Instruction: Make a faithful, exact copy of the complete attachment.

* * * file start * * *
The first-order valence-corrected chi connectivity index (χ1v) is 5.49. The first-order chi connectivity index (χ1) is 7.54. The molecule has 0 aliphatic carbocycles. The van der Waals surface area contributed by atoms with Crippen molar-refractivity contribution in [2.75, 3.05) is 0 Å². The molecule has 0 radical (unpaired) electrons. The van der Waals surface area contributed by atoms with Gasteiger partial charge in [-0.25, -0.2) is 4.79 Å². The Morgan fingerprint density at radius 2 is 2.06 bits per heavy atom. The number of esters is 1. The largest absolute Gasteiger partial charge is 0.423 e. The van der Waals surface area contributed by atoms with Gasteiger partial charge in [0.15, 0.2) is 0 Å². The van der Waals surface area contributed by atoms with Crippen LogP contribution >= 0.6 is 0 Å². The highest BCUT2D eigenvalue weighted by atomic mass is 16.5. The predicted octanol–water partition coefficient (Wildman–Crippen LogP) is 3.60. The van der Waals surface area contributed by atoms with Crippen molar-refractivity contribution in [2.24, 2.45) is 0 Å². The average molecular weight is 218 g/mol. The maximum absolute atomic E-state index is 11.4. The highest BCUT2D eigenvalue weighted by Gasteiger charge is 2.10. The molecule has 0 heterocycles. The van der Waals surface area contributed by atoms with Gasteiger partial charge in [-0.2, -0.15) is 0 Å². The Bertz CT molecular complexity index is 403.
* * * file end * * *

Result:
The first-order valence-corrected chi connectivity index (χ1v) is 5.49. The first-order chi connectivity index (χ1) is 7.54. The molecule has 0 aliphatic carbocycles. The van der Waals surface area contributed by atoms with Crippen molar-refractivity contribution in [2.75, 3.05) is 0 Å². The molecule has 0 radical (unpaired) electrons. The van der Waals surface area contributed by atoms with Gasteiger partial charge in [-0.25, -0.2) is 4.79 Å². The Morgan fingerprint density at radius 2 is 2.06 bits per heavy atom. The number of esters is 1. The largest absolute Gasteiger partial charge is 0.423 e. The van der Waals surface area contributed by atoms with Gasteiger partial charge in [0.15, 0.2) is 0 Å². The van der Waals surface area contributed by atoms with Crippen LogP contribution >= 0.6 is 0 Å². The highest BCUT2D eigenvalue weighted by atomic mass is 16.5. The predicted octanol–water partition coefficient (Wildman–Crippen LogP) is 3.60. The van der Waals surface area contributed by atoms with Crippen molar-refractivity contribution in [2.24, 2.45) is 0 Å². The average molecular weight is 218 g/mol. The maximum absolute atomic E-state index is 11.4. The highest BCUT2D eigenvalue weighted by Gasteiger charge is 2.10. The molecule has 0 heterocycles. The van der Waals surface area contributed by atoms with Gasteiger partial charge in [-0.2, -0.15) is 0 Å². The Bertz CT molecular complexity index is 403.